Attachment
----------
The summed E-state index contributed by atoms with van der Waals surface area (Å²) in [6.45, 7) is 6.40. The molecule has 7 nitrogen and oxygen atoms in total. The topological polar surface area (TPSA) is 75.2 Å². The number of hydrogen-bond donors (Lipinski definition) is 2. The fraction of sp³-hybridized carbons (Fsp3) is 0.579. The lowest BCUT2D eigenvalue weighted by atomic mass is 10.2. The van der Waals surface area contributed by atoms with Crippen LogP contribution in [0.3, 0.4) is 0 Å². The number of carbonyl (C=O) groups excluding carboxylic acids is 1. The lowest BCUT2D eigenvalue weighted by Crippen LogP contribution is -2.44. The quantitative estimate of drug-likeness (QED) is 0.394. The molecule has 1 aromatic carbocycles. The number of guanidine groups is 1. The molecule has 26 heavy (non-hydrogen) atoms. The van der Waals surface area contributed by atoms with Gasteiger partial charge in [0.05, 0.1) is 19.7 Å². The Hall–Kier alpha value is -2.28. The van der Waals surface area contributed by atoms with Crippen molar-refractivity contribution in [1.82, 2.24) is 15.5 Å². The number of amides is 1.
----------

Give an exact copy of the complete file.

The summed E-state index contributed by atoms with van der Waals surface area (Å²) in [6.45, 7) is 6.40. The molecule has 7 nitrogen and oxygen atoms in total. The topological polar surface area (TPSA) is 75.2 Å². The number of hydrogen-bond donors (Lipinski definition) is 2. The fraction of sp³-hybridized carbons (Fsp3) is 0.579. The lowest BCUT2D eigenvalue weighted by atomic mass is 10.2. The van der Waals surface area contributed by atoms with Crippen LogP contribution in [0.3, 0.4) is 0 Å². The number of carbonyl (C=O) groups excluding carboxylic acids is 1. The lowest BCUT2D eigenvalue weighted by Crippen LogP contribution is -2.44. The quantitative estimate of drug-likeness (QED) is 0.394. The molecule has 1 aromatic carbocycles. The number of guanidine groups is 1. The molecule has 26 heavy (non-hydrogen) atoms. The van der Waals surface area contributed by atoms with Gasteiger partial charge in [0.05, 0.1) is 19.7 Å². The Hall–Kier alpha value is -2.28. The van der Waals surface area contributed by atoms with Crippen molar-refractivity contribution in [1.82, 2.24) is 15.5 Å². The number of amides is 1.